The Murder Road, by Stephen Booth
Sphere (2016), Paperback, 496 pages
I have heard Booth’s long running series described as the anti-Midsomer Murders, and there’s certainly some truth to that. Instead of Midsomer’s pretty countryside, twee villages and charming eccentric characters, Booth offers the bleakness of the Peak District, small huddled villages and ugly towns, and sullen, troubled characters with dark secrets. In this installment, Ben Cooper is called on to investigate the murder of a truck driver after his vehicle becomes stuck under a bridge, blocking access to a tiny, ramshackle village. The inhabitants are less than impressed by having their only road cut off and cause Cooper grief in a number of ways as he struggles to ascertain why the driver was so far out of his way, and what connection the murder has to a horrific traffic accident from eight years before and the suicide of a bereaved widower. In addition, he is having to cope with big changes in his team. Long-time comic relief Gavin Murfin has retired, and new detective Dev Sharma, whom Cooper has his doubts about, arrives. His long-time partner, nemesis, and sexual tension magnet Diane Fry is far away in Nottingham, and makes only a cameo appearance, albeit a decisive one that seems likely alter their relationship forever. Its unlikely anyone will ever read Booth’s works for excitement, they are more of a slow burn. But the brooding atmosphere and simmering tension is captivating, and the Peak District setting, both lovely and forbidding, complements the story to perfection. Think of it as Midsomer noir and you’re probably very close. Personally I love these books, and while I realise they are not to everyone’s taste, if you like gritty police procedurals, particularly if they are set in captivating locales like these, you will love them too.
Shakespeare and the Countess: The Battle That Gave Birth to the Globe, by Chris Laoutaris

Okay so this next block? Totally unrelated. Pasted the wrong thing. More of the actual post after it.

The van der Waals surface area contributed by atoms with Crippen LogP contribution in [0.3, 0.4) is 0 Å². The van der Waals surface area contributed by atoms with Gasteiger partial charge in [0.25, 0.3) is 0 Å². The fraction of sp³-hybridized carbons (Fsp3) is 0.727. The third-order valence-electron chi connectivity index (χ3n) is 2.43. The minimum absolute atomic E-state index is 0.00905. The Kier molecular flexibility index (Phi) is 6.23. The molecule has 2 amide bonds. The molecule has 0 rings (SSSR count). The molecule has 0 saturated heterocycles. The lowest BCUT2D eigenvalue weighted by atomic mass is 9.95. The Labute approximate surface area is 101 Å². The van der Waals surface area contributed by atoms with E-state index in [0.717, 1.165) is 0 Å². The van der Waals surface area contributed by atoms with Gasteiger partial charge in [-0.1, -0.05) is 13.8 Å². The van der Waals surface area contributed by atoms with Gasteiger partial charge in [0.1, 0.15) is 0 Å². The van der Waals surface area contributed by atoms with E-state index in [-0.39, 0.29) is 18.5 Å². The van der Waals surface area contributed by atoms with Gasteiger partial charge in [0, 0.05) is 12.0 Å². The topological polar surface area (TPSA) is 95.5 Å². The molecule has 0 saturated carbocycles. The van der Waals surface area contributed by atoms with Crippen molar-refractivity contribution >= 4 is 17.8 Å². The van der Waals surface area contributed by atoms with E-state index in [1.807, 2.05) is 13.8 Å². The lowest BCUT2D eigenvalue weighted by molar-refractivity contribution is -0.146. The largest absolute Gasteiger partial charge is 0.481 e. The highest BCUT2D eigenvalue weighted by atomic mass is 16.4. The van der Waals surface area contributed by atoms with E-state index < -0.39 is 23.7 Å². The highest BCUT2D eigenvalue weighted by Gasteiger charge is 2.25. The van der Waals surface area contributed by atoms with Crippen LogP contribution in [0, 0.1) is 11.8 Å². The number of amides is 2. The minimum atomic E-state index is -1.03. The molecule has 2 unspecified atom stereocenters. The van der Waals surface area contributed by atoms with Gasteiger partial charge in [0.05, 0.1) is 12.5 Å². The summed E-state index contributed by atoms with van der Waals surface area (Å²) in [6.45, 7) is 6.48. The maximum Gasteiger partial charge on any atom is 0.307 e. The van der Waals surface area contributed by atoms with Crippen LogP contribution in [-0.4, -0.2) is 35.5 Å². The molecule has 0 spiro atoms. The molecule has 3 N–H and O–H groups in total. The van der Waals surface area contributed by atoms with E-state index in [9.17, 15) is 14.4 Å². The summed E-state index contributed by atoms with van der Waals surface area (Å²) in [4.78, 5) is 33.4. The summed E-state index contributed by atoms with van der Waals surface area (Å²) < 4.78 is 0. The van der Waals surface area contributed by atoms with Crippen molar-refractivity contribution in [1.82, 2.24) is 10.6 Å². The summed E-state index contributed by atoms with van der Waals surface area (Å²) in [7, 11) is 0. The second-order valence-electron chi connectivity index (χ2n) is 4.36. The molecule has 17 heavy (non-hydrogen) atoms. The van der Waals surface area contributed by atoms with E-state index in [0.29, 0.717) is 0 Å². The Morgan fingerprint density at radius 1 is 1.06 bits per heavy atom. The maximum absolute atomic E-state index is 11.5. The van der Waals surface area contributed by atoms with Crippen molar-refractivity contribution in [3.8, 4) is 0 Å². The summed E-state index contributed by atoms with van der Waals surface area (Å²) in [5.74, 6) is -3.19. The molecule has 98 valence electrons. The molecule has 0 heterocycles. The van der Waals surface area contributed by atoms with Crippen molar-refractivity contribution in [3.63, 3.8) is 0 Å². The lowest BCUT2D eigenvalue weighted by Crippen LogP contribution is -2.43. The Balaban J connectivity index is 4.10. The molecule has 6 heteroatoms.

Penguin (2015), Paperback, 544 pages
The title is actually somewhat misleading, since the Bard makes only a cameo appearance. It is really a biography of one of the more influential and remarkable women in an age of remarkable women. Elizabeth Russell, by her own styling the Dowager Countess of Bedford, although hardly anyone else recognised her as such, was a well-educated, fiercely Puritan and anti-Catholic woman, dedicate in the main to fighting for the recognition of her daughters’ claim to the riches of the Earldom of Bedford, from which she was tragically cut off when her husband died before inheriting the title. She was certainly a woman who would go to any lengths to attain what she wanted, and it was here that Shakespeare and his players ran afoul of her. It was their intention to operate a playhouse in Blackfriars, where Elizabeth happened to live, and she would have none of it. She amassed the signatures of other notable residents of the area, including some of Shakespeare’s own sponsors, in a petition against it and forced the Bard and his players to look elsewhere. The end result, of course, was the Globe Theatre, the most iconic playhouse in history. However, looking at this from Elizabeth’s viewpoint, this was a very minor incident in an eventful life, and the book reinforces that point. While it tends to drag in some areas as it follows the minutiae of Elizabethan politics, this is a fascinating read. Laoutaris has done well to find a previously largely unknown incident in the life of one of the most studied individuals in literary history, and from it has extracted the life story of a woman who is as little-known as Shakespeare is lauded. I really do love history that disinters remarkable individuals who have been largely forgotten and brings them back to life. This is a superb example.
The Nuns of Sant’Ambrogio: The True Story of a Convent in Scandal, by Hubert Wolf
OUP (2015), Hardcover, 496 pages